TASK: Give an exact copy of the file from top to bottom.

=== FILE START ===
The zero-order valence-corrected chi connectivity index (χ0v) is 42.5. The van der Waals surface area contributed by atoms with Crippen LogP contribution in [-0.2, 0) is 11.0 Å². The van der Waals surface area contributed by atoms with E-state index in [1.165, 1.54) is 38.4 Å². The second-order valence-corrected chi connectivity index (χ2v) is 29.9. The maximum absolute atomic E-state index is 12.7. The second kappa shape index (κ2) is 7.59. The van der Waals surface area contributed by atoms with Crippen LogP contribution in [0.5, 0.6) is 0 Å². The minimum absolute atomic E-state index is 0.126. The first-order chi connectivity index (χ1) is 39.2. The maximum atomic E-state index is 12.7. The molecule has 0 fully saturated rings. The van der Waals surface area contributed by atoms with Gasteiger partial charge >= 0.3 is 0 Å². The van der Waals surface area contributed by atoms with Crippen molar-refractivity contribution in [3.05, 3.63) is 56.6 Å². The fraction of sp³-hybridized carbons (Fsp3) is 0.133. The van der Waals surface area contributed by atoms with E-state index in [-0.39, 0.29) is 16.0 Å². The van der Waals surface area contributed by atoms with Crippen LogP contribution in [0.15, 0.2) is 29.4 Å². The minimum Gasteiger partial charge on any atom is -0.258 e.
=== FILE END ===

The zero-order valence-corrected chi connectivity index (χ0v) is 42.5. The van der Waals surface area contributed by atoms with Crippen LogP contribution in [-0.2, 0) is 11.0 Å². The van der Waals surface area contributed by atoms with E-state index in [1.165, 1.54) is 38.4 Å². The second-order valence-corrected chi connectivity index (χ2v) is 29.9. The maximum absolute atomic E-state index is 12.7. The second kappa shape index (κ2) is 7.59. The van der Waals surface area contributed by atoms with Crippen LogP contribution in [0.5, 0.6) is 0 Å². The minimum absolute atomic E-state index is 0.126. The first-order chi connectivity index (χ1) is 39.2. The maximum atomic E-state index is 12.7. The molecule has 0 fully saturated rings. The van der Waals surface area contributed by atoms with Gasteiger partial charge >= 0.3 is 0 Å². The van der Waals surface area contributed by atoms with Crippen molar-refractivity contribution in [3.05, 3.63) is 56.6 Å². The fraction of sp³-hybridized carbons (Fsp3) is 0.133. The van der Waals surface area contributed by atoms with E-state index in [-0.39, 0.29) is 16.0 Å². The van der Waals surface area contributed by atoms with Crippen LogP contribution in [0.15, 0.2) is 29.4 Å². The minimum Gasteiger partial charge on any atom is -0.258 e.